Sydney has advised in and appeared in several partnership and joint venture disputes. One recent matter involved a large logistics company. This matter was settled at mediation.

Partnership and Joint Venture Disputes


Sydney has appeared quite a number of times in NCAT in strata matters.

This includes the Maphaven matter, which clarified the procedure that must be followed when an owner’s corporation wishes to pursue an owner for conduct on his/her Lot which causes the insurance premium of the SP to be increased.

Sydney is the sole author of the leading loose-leaf services Commercial Damages and Injunctions: Law and Practice both published by Thomsons Reuters and is one of the main contributing authors to another Thomsons loose-leaf service, International Commercial Arbitration. As such, Sydney has built up a significant level of knowledge in these areas.

Damages issues also arise in many of his cases. For example, in one of his cases currently on foot in the Equity Division, there is an issue of whether mesne profits are recoverable and if so, on what basis. Further, in his easement matter Turvey v Crotti, Sydney took the point that aggravated damages were recoverable in nuisance for interference with a right of carriageway.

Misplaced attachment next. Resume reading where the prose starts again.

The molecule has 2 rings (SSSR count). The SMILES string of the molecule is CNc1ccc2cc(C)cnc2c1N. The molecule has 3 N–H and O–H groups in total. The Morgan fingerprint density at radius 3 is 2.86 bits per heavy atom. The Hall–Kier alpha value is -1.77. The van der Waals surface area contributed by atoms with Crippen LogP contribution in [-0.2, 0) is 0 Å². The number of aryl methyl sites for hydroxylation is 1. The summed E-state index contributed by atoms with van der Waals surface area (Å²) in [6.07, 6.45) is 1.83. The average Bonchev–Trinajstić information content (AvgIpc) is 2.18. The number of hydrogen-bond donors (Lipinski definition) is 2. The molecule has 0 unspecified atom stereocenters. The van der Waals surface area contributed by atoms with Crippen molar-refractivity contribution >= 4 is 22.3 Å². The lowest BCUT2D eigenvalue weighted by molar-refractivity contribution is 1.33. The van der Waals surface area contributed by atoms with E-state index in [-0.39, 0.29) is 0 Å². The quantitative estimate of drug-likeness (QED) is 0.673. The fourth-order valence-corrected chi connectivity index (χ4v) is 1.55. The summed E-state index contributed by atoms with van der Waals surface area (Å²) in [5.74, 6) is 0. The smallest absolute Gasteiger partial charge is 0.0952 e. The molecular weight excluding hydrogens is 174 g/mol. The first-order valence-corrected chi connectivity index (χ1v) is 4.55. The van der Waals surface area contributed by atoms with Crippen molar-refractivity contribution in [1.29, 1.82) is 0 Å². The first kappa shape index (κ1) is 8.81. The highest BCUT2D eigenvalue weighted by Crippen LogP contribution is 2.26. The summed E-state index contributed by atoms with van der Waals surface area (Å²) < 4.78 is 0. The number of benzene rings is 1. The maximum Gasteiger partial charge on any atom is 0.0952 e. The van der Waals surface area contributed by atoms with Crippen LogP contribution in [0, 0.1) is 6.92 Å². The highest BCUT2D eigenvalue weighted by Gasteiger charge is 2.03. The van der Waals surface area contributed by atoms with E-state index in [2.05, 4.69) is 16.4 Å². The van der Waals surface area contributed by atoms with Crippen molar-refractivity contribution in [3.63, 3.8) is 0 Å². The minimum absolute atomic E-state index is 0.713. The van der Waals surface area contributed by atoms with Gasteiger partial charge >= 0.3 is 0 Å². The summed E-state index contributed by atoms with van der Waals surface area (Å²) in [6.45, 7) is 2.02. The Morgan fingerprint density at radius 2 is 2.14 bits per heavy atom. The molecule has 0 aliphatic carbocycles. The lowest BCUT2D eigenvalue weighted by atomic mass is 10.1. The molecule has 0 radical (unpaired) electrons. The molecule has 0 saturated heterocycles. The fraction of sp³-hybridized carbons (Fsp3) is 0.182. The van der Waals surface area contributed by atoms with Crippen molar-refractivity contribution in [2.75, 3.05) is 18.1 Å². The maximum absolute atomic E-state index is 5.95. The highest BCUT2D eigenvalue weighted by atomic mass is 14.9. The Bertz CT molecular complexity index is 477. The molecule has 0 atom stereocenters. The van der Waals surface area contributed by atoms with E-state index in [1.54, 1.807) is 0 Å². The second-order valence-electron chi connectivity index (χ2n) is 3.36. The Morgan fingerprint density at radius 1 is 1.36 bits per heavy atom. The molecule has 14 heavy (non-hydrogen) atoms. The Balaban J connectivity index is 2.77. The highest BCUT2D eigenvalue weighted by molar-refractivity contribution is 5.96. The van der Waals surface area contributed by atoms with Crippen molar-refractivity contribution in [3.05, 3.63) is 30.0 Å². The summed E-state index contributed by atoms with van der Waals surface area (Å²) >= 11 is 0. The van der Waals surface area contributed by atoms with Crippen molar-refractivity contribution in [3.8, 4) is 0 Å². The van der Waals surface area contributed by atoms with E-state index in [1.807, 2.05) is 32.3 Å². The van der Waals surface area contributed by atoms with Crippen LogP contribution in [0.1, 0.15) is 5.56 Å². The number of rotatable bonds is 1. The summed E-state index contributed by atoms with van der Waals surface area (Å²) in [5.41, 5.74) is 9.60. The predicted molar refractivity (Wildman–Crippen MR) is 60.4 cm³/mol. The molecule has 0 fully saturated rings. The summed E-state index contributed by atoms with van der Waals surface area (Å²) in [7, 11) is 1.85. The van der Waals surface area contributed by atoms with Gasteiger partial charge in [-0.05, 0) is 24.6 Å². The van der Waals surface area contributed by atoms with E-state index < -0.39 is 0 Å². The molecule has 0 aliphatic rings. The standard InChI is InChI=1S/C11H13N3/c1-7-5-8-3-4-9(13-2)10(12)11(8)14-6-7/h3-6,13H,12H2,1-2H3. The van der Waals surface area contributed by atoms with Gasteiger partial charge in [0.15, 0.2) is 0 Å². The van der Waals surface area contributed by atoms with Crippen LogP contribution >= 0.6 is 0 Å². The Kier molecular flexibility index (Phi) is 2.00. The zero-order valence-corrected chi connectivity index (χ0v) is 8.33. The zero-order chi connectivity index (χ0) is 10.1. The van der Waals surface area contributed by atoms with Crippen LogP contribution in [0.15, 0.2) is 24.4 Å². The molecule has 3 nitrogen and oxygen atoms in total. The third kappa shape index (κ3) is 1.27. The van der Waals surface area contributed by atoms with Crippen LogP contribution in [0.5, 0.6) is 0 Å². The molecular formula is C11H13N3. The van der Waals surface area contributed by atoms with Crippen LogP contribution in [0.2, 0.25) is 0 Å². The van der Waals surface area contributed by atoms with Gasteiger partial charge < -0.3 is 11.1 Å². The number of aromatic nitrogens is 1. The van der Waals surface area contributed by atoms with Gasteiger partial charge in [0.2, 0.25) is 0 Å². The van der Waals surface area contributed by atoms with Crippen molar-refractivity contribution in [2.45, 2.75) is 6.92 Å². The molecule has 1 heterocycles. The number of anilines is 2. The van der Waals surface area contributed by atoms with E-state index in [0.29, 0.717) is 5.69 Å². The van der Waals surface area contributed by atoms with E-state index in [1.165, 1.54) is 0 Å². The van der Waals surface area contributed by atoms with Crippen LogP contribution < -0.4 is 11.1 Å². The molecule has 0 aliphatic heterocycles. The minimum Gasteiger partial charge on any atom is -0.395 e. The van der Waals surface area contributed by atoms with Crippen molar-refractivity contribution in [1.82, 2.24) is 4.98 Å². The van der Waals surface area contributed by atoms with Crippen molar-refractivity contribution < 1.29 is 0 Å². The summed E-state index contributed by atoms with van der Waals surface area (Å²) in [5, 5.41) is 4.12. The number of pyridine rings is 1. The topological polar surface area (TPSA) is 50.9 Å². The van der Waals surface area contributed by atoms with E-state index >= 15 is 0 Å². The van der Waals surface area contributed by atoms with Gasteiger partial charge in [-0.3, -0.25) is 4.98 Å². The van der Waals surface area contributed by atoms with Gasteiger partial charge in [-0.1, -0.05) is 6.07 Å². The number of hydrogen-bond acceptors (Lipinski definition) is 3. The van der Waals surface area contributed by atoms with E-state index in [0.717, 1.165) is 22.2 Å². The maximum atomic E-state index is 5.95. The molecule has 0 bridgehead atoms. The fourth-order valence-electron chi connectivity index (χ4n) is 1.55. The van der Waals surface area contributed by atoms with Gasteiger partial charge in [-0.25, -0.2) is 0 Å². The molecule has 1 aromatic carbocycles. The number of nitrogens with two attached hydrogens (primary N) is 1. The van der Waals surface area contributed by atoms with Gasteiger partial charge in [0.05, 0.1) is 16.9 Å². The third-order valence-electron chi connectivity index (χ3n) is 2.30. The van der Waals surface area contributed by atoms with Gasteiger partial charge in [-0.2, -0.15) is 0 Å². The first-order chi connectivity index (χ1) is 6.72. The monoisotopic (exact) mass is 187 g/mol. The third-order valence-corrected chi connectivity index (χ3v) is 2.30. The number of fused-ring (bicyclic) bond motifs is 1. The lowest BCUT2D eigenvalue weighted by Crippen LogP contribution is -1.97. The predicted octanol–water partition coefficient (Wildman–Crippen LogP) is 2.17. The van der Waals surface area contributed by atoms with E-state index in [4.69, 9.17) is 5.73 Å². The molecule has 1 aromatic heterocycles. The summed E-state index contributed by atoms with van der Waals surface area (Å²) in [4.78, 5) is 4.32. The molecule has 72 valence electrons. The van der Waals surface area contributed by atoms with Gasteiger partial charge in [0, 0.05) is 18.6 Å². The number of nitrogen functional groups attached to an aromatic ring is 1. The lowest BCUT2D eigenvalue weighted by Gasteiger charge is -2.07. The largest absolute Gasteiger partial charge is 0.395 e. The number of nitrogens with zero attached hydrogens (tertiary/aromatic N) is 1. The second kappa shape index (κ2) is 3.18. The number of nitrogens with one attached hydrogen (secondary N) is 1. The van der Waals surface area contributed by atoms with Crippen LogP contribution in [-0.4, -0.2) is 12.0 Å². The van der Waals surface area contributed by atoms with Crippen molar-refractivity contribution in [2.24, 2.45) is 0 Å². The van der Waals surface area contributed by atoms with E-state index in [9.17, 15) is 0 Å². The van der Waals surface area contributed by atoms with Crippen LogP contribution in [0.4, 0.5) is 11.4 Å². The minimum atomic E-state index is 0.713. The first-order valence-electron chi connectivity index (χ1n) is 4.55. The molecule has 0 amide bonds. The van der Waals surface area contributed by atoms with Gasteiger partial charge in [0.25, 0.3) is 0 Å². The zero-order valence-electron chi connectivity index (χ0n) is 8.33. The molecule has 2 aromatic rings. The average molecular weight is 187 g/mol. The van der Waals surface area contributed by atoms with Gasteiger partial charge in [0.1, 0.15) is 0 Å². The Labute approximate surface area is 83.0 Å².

Sydney has also been involved in numerous injunction applications.

Damages, Injunctions and Arbitration

Alternative Dispute Resolution

Sydney has been involved in numerous mediations of a commercial equity nature, including easements/rights of carriageway and partnership disputes. As an NMAS accredited mediator, BarADR approved arbitrator and expert determiner, he is well-placed to act as either advocate or mediator. He has appeared in commercial arbitrations and also before court-appointed expert referees.

Sydney will soon be in a court annexed mediation in a matter involving specific performance of a contract for the sale of land. While Sydney is happy to mediate any commercial dispute, he is particularly well-placed to bring his experience to bear in disputes involving easements and covenants. Should you wish to make an enquiry as to Sydney’s availability to mediate a matter or to be an advocate at mediation, please make an enquiry via Mediation.